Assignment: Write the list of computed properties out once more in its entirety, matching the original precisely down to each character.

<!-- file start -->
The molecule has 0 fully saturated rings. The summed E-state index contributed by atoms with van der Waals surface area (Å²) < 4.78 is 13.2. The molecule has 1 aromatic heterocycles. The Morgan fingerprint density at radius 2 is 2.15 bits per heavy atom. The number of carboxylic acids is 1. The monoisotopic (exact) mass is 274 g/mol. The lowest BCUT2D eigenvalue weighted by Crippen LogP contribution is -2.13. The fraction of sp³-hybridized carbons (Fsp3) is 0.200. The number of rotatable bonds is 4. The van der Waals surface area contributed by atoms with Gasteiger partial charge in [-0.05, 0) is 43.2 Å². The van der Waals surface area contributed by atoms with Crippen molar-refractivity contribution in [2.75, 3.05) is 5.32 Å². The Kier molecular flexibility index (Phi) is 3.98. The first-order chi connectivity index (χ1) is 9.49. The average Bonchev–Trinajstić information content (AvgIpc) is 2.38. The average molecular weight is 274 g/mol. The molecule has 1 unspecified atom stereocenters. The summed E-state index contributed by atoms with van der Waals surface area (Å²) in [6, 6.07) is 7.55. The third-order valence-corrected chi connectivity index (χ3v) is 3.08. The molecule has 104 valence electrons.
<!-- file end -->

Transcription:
The molecule has 0 fully saturated rings. The summed E-state index contributed by atoms with van der Waals surface area (Å²) < 4.78 is 13.2. The molecule has 1 aromatic heterocycles. The Morgan fingerprint density at radius 2 is 2.15 bits per heavy atom. The number of carboxylic acids is 1. The monoisotopic (exact) mass is 274 g/mol. The lowest BCUT2D eigenvalue weighted by Crippen LogP contribution is -2.13. The fraction of sp³-hybridized carbons (Fsp3) is 0.200. The number of rotatable bonds is 4. The van der Waals surface area contributed by atoms with Gasteiger partial charge in [-0.05, 0) is 43.2 Å². The van der Waals surface area contributed by atoms with Crippen molar-refractivity contribution in [2.75, 3.05) is 5.32 Å². The Kier molecular flexibility index (Phi) is 3.98. The first-order chi connectivity index (χ1) is 9.49. The average Bonchev–Trinajstić information content (AvgIpc) is 2.38. The average molecular weight is 274 g/mol. The molecule has 1 unspecified atom stereocenters. The summed E-state index contributed by atoms with van der Waals surface area (Å²) in [6, 6.07) is 7.55. The third-order valence-corrected chi connectivity index (χ3v) is 3.08. The molecule has 104 valence electrons.